Call him the man on the street, or better yet the man on the bus. In San Francisco, it was June 8th, the day after Election Day. The banner headline in the Examiner screamed, “Boudin Ousted in Crushing Recall Defeat.” The man on the bus looked over my shoulder, read the words and shook his head. “Oh, no,” he moaned. “This is terrible news.” It was disappointing to me. I had followed the campaign and Boudin for months and thought he had a chance to beat the recall. But that was not to be.
60,000 voters had cast ballots demanding that the controversial DA leave office. 40,000 wanted him to keep his job and continue to do what he started, which was to reform a criminal injustice system that favored the wealthy and punished the impoverished. San Franciscans were proud that their local story made the national news, though they seemed to be more focused on the Warriors than the recall.
On the afternoon of Election Day I worked the phones at Boudin’s headquarters on Noe Street off Market. I wanted to contribute to the cause and I saw myself as a participant journalist operating on the inside, not the outside. A couple of photographers took pictures, but there were no journalists around to observe and ask questions. Cellphones and laptops dotted tables. Flyers filled brown paper bags. The floors needed to be swept and mopped, though no one besides me seemed to notice. And no one besides me observed that Boudin’s headquarters was reminiscent of the SDS national headquarters in Chicago where I spent part of a summer writing New Left propaganda about George Jackson and Huey Newton, whom Eldridge Cleaver described as “the baddest motherfucker ever to step inside history.”
The volunteers on Noe Street looked like the SDS members I met long ago. They had more or less the same spirit of defiance and eagerness to do something that would make a difference. Six young Chinese men and women sat closely together in a small room and made phone calls to Chinese voters, using a prompt in Chinese written by Dixon, their supervisor, with all the appropriate talking points. When I asked Dixon, “Which way will the Asian vote go, for or against Boudin?,” he replied, “That’s the $4 million dollar question.” In fact he had no answers, only questions of his own and the resolve to keep on campaigning until the last possible moment before the polls closed.
On the phone for a few hours I talked to voters who were known supporters of Boudin to make sure they had actually cast a ballot for their candidate. No surprise. Most of them had, though many hung up before I could talk to them, and more than a few said, “Don’t bother me.” One man eager to chat said, “I can’t see how San Francisco voters could be so stupid as to want to recall Boudin. He’s doing what we elected him to do.” Maybe the eager talker was right. Maybe voters were stupid. Tens of thousands of them had bought into the big lie that branded Boudin as soft on crime and a criminal’s best friend. Not true. That data showed that crime had not soared under Boudin’s command. It was yet another example that the perception carries more weight than the reality, the tail wagging the dog.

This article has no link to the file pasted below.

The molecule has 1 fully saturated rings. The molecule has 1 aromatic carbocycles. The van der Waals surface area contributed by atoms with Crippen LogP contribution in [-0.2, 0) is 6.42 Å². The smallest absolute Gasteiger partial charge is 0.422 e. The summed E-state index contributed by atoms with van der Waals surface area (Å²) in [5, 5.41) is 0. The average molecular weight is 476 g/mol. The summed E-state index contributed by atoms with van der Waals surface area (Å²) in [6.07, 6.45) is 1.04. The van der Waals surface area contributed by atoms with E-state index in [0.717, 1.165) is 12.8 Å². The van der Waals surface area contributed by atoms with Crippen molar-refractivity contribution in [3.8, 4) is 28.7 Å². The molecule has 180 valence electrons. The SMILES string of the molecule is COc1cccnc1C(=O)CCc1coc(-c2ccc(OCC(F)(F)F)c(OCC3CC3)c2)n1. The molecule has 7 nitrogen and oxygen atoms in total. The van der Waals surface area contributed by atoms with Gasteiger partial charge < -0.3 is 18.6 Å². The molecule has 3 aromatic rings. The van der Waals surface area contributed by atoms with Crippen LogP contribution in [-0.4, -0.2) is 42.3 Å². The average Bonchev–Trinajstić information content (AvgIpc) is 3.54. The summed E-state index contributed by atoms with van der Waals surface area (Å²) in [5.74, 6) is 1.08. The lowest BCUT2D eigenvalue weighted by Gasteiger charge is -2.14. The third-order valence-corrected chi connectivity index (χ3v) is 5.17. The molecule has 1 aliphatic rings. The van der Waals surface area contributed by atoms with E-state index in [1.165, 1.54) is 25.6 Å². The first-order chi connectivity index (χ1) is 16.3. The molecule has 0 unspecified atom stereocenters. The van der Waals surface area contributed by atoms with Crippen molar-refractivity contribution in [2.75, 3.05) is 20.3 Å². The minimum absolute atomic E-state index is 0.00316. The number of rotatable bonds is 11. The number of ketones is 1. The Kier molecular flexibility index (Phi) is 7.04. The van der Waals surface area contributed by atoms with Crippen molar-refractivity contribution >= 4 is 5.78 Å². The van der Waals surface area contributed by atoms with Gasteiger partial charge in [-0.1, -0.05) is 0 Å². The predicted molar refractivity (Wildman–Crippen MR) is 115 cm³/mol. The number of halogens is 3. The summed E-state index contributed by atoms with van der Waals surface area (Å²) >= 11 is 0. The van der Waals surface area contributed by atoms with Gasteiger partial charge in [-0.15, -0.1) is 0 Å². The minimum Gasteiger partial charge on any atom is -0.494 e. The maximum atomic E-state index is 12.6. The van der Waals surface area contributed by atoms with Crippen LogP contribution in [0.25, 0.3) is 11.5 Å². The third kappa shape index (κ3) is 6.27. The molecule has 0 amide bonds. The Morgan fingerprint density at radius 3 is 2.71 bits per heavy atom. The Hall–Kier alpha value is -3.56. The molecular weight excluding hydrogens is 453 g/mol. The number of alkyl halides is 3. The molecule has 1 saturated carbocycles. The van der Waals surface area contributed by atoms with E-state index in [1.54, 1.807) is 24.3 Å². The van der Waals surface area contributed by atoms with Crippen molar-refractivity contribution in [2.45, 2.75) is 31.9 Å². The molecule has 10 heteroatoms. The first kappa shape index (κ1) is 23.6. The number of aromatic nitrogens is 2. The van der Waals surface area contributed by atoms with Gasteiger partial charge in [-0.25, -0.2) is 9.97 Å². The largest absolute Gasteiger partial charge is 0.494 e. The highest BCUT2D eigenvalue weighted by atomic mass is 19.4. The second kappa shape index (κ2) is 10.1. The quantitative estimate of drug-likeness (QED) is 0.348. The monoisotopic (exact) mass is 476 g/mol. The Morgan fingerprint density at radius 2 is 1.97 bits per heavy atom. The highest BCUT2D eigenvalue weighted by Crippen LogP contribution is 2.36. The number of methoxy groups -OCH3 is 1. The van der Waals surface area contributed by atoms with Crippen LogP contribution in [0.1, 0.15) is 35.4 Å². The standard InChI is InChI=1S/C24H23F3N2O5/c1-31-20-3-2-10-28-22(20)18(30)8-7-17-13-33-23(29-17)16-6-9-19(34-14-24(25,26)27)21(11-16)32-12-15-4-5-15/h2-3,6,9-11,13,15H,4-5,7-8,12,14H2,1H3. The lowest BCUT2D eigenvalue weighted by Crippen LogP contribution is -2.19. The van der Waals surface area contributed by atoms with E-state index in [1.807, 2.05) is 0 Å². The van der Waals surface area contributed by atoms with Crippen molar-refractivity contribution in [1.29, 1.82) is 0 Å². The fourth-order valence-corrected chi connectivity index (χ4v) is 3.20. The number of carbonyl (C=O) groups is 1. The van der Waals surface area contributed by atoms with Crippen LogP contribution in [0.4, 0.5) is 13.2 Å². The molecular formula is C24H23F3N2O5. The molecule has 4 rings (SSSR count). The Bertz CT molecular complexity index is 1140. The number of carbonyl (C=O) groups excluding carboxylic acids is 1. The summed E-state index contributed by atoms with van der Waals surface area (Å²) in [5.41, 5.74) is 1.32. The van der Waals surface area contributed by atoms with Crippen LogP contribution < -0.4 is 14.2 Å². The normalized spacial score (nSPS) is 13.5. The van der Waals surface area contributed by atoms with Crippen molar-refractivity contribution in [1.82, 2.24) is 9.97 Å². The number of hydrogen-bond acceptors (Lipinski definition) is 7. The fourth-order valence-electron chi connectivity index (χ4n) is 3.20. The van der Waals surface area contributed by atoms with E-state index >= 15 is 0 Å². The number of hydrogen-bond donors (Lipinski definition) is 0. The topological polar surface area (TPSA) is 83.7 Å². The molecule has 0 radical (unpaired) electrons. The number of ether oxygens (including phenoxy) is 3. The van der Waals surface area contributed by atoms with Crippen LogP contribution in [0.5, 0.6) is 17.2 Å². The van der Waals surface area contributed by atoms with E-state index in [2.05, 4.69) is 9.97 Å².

SF citizens were angry with whatever: the world, the pandemic, homelessness, corruption in high places, drug addicts in the streets and more. Chesa Boudin was the fall guy. He had to take the rap, though when he spoke to his supporters at 9 p.m., when the votes were all counted, he didn’t sound like a defeated candidate, but rather like an organizer embarking on yet another campaign and setting a fire under the troops. It might have been ’68 or ‘69, though unlike most of the SDS rebels from that era, Chesa had opted for a career in the law, ran for public office and aimed to use wisely whatever power he had in his hands.
In the packed crowd, standing a few feet from where I was standing and writing in my notebook, I saw Chesa’s biological father, David Gilbert, who had recently been released from prison. I couldn’t read the expression on his face. Was he proud or stunned or some of both? Also in the crowd: Bernardine Dohrn and Bill Ayers who had raised Chesa, along with their two sons, Malik and Zayd. The veterans of the 60s, 70s and beyond didn’t come to the microphone or make their presence known. They seemed content to remain anonymous and unrecognized, though voters knew all about them. They were yet another strike against the DA. The occasion belonged to Chesa who climbed on top of a beer keg, held the microphone in his right hand and said, “This is not a moment in time. This is the beginning of a movement.” He sounded like he believed his own words. The crowd chanted, “Chesa, Chesa, Chesa.” Their voices rose into the night sky.